(Update: While I have the term “phase 1” in my notes, I was corrected that there are no formal “phases” to the project. Right now there is only a firm plan for the transportation improvements, but will be implemented as opportunities arise, such as partnerships with community groups or businesses. They could happen before, or after, the transportation improvements. – DN)
Last night at the meeting of the Mar Vista Community Council’s Great Streets Working Group, Councilmember Mike Bonin, members of his staff, and members of the Great Streets team discussed the specific plans for phase 1 of the Great Streets proposal for Venice Blvd. in Mar Vista.
For more on the Great Streets Program in Mar Vista, visit yesterday’s story on the outreach process.
Phase 1 is a pilot program that would focus on the transportation elements of the Great Streets program, with plans for murals, parklets, seating, and other improvements. Beautification and other improvements are being worked on and some volunteers are working on designing and creating planters to possibly be included in Phase 1. Phase 1 is scheduled to be completed in the “winter/spring of 2016” with funding coming from the LADOT’s Great Streets fund. There is no timeline for when the non-transportation improvements will be added.
The plan itself is pretty great. Currently, Venice Blvd. is six mixed-use travel lanes (which because of the bike lanes are almost never used for anything except cars), and two of the least-friendly bike lanes in the city. The planned changes for the .8 of a mile Great Street include plenty of plans to slow down car traffic and make the street more enticing for those looking to walk, bicycle, or just be outside.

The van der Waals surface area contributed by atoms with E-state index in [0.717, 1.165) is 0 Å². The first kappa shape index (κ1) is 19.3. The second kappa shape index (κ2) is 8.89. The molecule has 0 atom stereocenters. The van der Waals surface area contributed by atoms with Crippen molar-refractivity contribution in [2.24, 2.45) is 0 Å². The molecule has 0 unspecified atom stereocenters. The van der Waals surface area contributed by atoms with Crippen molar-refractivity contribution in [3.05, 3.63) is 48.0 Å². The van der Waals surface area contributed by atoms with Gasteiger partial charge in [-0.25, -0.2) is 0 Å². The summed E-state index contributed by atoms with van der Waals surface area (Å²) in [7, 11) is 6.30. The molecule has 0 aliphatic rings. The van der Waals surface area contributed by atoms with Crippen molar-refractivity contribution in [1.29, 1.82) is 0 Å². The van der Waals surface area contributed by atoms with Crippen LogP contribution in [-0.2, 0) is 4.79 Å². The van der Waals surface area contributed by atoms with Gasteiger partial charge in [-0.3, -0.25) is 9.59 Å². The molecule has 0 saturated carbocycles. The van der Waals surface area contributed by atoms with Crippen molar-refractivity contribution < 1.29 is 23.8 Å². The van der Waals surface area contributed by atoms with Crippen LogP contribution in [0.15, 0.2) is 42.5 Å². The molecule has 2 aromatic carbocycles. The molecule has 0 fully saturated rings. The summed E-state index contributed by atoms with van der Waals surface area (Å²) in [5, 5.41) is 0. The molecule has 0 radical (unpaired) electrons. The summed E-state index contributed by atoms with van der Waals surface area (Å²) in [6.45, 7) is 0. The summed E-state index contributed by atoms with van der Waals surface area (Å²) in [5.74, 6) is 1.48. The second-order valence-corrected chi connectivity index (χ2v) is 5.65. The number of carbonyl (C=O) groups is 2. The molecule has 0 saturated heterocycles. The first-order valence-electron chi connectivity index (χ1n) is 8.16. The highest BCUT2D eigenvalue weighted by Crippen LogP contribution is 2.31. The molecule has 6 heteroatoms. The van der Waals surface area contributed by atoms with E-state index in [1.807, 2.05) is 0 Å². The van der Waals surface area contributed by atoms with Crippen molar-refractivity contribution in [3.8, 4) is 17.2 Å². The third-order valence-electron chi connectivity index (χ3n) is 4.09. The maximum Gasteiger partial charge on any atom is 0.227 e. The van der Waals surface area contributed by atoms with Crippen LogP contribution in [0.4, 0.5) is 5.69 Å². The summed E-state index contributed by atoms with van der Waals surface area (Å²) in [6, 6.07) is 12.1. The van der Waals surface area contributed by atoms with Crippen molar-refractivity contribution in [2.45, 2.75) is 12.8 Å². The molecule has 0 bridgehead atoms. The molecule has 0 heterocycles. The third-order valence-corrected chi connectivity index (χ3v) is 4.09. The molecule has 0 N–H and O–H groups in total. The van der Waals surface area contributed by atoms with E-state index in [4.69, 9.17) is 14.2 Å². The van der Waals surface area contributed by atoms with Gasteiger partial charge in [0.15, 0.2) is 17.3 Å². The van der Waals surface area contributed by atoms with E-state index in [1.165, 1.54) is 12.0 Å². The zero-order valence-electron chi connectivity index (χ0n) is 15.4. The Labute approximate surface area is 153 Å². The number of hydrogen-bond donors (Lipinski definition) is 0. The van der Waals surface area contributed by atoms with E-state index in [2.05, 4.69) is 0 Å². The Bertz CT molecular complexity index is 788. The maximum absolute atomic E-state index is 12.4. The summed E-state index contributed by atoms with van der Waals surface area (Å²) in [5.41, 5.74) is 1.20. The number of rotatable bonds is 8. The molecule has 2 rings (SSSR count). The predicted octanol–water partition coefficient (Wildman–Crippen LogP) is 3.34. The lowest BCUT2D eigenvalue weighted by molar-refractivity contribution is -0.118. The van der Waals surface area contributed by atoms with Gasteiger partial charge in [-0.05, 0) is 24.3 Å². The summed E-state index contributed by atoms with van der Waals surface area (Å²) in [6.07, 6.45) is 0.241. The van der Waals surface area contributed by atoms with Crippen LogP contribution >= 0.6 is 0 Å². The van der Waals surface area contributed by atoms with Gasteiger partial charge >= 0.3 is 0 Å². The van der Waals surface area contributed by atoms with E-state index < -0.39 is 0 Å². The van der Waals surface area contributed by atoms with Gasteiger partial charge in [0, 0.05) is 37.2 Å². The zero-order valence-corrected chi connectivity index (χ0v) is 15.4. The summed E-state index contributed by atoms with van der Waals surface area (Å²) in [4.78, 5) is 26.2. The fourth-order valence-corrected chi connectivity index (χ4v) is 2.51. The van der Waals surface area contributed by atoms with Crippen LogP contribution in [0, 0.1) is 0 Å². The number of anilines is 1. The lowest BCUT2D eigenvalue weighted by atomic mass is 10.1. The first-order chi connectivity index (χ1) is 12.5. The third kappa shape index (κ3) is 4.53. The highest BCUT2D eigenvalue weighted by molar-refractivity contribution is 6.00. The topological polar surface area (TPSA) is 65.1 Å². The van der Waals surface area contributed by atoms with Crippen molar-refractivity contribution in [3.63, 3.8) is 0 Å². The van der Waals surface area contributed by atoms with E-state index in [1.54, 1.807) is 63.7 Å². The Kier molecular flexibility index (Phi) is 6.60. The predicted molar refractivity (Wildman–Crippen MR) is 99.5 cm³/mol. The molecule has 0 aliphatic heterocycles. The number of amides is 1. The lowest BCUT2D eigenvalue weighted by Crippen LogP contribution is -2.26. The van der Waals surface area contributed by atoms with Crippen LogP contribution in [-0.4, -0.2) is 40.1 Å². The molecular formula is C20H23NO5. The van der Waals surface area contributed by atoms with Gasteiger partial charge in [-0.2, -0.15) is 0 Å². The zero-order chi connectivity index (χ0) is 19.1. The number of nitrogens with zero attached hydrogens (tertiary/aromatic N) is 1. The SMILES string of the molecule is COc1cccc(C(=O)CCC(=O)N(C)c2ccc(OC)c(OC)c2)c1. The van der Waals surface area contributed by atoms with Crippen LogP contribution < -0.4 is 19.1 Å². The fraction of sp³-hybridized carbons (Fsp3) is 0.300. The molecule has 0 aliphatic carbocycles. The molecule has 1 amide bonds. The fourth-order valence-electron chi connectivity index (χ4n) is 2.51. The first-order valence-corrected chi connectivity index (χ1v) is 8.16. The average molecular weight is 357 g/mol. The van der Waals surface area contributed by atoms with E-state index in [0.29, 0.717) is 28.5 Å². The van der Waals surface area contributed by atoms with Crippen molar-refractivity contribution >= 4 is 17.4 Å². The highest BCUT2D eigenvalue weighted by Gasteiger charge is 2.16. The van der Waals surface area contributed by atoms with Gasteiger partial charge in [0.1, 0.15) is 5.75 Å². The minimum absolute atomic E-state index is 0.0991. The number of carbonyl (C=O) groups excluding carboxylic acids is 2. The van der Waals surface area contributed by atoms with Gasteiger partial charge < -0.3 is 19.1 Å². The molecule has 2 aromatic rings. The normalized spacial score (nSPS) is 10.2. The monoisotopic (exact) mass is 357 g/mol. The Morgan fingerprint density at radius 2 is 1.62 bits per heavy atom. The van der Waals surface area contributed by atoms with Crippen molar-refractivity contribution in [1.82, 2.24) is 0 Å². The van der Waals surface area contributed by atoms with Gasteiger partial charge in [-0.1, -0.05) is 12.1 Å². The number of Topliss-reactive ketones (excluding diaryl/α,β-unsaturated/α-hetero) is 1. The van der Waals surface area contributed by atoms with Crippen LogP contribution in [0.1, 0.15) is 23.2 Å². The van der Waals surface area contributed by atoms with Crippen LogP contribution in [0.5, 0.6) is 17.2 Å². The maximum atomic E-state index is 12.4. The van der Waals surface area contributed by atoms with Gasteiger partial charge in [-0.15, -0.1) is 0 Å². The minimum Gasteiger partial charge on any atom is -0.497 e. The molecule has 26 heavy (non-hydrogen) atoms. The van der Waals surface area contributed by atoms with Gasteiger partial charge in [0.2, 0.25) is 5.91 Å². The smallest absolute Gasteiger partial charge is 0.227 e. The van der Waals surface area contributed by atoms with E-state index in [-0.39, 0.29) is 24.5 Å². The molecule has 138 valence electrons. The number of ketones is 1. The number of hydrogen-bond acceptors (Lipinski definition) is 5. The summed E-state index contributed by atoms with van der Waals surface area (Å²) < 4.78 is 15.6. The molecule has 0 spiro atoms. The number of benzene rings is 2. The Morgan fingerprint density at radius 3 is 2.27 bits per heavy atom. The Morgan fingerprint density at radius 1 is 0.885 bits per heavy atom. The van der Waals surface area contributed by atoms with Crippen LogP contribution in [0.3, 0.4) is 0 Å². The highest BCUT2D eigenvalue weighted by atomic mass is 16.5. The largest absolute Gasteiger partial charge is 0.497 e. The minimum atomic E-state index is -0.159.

Phase 1 includes:
1) A road diet between Inglewood Blvd. and Beethoven Street. This Great Streets corridor is home to many of Mar Vista’s small businesses including Earl’s Gourmet Grub (which has been home to Streetsblog fundraisers), the Mar Vista Farmer’s Market on Sundays, and the Bikerowave. Venice Boulevard will go from six mixed-use lanes to four.
2) The awful bike lanes I mentioned above are near-universally despised because of both speeding traffic that runs inches from one’s handlebars and the fact that most of the lane is in the door zone. That leaves a very narrow band in which to safely bicycle.
These lanes will be converted to buffered, protected bike lanes. The bollards will be similar to the ones used on the protected lane on Reseda Boulevard.
3) The city will also be installing four mid-block crosswalks near unsignalized intersections to make street crossings easier. The crossings will have their own traffic signals for cars and bicycles and will both reduce traffic speed and reduce the separation between the communities north and south of Venice Boulevard. Read more…